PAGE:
Principles of the Assay
T cells are so called because they are predominantly produced in the thymus. They recognise foreign particles (antigen) by a surface expressed, highly variable, T cell receptor (TCR). There are two major types of T cells: the helper T cell and the cytotoxic T cell. As the names suggest helper T cells ‘help’ other cells of the immune system, whilst cytotoxic T cells kill virally infected cells and tumours.
Unlike antibody, the TCR cannot bind antigen directly. Instead it needs to have broken-down peptides of the antigen ‘presented’ to it by an antigen presenting cell (APC). The molecules on the APC that present the antigen are called major histocompatibility complexes (MHC). There are two types of MHC: MHC class I and MHC class II. MHC class I presents to cytotoxic T cells; MHC class II presents to helper T cells.
T cell (left); Antigen presenting cell (right)
The binding of the TCR to the MHC molecule containing the antigen peptide is a little unstable and so co-receptors are required. The CD4 co-receptor (first image, below) is expressed by helper T cells and the CD8 co-receptor (second image, below) by cytotoxic T cells.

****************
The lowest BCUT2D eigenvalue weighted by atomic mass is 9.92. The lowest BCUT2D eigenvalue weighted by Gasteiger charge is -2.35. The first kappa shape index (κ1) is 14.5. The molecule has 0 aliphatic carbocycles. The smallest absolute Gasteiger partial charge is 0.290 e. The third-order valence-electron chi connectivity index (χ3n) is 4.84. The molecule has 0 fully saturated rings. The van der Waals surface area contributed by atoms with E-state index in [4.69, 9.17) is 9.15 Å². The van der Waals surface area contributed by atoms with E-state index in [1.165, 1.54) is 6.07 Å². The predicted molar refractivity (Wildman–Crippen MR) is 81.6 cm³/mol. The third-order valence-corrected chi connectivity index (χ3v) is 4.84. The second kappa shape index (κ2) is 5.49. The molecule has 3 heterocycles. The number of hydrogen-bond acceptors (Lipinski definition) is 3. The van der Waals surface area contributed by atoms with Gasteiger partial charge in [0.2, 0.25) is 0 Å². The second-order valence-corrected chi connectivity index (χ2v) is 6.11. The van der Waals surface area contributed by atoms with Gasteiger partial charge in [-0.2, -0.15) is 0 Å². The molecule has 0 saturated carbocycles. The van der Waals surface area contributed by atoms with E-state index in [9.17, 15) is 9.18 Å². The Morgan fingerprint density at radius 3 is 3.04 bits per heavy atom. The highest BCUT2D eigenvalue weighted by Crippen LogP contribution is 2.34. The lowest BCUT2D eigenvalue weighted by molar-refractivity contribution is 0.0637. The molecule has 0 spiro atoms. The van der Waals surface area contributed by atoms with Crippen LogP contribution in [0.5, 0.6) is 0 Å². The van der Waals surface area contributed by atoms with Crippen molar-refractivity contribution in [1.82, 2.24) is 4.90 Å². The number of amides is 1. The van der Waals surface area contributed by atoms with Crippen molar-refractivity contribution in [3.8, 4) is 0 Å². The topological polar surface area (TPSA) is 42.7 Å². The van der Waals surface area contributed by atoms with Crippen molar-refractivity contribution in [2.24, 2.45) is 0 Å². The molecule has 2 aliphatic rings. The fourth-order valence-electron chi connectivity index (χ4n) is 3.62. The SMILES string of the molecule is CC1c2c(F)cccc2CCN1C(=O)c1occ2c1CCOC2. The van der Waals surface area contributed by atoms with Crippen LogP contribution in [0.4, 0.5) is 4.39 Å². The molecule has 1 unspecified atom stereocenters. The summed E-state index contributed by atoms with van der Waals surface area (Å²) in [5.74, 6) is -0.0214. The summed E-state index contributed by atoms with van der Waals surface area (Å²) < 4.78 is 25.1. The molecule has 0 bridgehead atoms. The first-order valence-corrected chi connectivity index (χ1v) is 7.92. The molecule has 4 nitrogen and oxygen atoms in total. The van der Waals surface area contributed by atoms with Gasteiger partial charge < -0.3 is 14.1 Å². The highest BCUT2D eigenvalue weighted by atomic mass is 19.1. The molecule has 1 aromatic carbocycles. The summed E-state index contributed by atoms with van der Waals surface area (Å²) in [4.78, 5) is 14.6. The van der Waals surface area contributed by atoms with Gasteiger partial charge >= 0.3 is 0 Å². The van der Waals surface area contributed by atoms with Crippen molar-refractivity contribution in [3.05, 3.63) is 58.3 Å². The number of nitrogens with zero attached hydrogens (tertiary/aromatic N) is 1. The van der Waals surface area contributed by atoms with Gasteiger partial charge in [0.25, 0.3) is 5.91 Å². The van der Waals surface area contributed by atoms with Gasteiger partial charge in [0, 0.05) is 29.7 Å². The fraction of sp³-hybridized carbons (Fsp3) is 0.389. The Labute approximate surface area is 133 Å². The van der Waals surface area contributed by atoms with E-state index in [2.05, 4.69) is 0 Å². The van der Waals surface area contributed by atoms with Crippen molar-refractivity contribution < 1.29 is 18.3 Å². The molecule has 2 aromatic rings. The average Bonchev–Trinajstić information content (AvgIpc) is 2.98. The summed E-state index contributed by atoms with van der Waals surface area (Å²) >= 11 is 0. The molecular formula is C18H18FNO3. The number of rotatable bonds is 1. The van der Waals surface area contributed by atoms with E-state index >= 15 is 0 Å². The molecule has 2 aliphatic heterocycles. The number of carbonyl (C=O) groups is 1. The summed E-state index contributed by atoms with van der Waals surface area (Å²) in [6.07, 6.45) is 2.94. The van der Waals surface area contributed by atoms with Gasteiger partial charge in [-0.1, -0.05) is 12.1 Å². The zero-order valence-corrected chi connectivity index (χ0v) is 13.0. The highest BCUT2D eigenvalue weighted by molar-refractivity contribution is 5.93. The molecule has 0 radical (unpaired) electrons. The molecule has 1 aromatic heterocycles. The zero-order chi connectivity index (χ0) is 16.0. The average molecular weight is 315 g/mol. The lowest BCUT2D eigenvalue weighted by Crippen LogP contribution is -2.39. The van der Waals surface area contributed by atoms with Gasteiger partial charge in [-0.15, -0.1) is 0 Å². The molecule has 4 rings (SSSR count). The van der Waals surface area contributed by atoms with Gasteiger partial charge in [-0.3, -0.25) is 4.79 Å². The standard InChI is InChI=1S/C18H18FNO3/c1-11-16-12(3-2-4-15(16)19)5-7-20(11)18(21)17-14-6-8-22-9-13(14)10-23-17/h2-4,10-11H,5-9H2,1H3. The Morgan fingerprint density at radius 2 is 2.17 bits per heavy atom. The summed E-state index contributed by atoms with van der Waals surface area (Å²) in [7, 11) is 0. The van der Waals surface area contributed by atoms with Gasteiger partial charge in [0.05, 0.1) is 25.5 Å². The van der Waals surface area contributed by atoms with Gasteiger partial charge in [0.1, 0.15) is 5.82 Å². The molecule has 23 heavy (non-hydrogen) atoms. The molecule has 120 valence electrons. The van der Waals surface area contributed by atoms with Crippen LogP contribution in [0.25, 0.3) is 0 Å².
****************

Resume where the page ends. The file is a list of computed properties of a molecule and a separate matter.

Cytotoxic T cell
The TCR is made up of multiple chains to assist the transmission of the signal to the T cell. These chains arealpha + beta OR gamma + delta. These are joined, in addition, by two epsilon chains, two zeta chains, and a delta and a gamma chain (confusing but don’t get the last two chains mixed up with the gamma and delta of the T cell receptor!). These are called, collectively, CD3 (see above).
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